I keep coming back to Dean Kelly’s Why Conservative Churches are Growing.  He said that for a church or denomination to flourish, it has to enforce the brand identity, and to keep telling the members about those core beliefs.

Which is why I was struck when I was linked to an article (from 2000) that pointed out this important point. It related to the Southern Baptist plans to focus evangelism efforts on Chicago that summer. The mainline churches (the ones Kelly was trying to help in his book) complained about the Baptist’s plans.

Members of the Council of Religious Leaders of Metropolitan Chicago said they asked Southern Baptists to refrain from visiting Chicago because they feared proselytizing might “disrupt the pattern of peaceful interfaith relations in our community.”

Baptists believe that salvation is only possible through a personal relationship with Jesus Christ. The Chicago Council was not so adamant in the exclusivity of the salvation method. They were more concerned about disrupting the structures of mainline churches than creating the kind of fundamental change in people’s spiritual outlook espoused by the Chicago Baptist churches, the local Assemblies of God, the Church of the Nazarene congregations (all of whom were on board with the program).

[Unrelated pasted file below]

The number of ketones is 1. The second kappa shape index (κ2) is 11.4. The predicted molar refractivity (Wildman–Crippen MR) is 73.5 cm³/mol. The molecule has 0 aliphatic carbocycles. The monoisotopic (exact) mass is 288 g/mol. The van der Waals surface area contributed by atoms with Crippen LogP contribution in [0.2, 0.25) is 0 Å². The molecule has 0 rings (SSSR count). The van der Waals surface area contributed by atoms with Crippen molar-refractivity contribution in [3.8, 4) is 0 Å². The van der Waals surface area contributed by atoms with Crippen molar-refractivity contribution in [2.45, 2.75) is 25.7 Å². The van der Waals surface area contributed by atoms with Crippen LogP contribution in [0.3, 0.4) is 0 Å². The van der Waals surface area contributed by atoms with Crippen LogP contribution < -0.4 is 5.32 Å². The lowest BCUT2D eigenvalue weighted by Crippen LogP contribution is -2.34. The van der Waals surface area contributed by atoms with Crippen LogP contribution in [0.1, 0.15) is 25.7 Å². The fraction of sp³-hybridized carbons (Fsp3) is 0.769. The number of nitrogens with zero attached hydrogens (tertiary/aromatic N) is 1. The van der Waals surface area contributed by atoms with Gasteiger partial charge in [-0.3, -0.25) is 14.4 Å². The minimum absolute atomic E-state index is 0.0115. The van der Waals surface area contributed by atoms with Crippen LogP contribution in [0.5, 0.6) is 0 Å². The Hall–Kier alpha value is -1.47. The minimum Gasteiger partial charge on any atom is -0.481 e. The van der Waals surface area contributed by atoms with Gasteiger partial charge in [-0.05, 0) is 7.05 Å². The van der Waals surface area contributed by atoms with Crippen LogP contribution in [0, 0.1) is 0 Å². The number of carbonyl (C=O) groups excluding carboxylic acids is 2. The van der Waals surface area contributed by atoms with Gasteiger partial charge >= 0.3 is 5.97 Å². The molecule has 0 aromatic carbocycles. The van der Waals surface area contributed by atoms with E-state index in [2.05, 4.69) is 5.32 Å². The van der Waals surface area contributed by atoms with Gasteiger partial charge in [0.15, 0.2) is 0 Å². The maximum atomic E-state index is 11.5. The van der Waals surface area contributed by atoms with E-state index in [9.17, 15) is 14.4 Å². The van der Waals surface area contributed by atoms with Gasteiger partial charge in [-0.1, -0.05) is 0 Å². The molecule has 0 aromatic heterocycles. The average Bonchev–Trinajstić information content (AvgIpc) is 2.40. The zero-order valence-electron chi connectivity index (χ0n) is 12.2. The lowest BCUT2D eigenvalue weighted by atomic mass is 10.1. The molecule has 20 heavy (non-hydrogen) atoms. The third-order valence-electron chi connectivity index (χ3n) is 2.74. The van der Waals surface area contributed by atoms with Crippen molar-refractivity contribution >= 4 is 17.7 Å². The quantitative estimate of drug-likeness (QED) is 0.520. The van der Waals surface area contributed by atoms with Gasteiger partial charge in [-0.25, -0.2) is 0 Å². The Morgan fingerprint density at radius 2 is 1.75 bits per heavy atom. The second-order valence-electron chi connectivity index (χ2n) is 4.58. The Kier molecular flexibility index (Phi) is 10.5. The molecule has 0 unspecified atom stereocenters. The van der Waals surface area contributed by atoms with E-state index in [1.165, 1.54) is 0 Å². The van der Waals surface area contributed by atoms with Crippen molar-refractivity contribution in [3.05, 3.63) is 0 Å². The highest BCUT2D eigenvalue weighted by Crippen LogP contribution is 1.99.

Kelly said the problem in many small churches is that the leaders like being in charge of an unchallenging congregation. They don’t want to do the work needed to stay vibrant, to reach the lost with the Gospel. They are small, dying churches – he says – because they want to be.

Unless you want your congregation to be a small, dying congregation, you need to be out spreading the Gospel of Jesus Christ.

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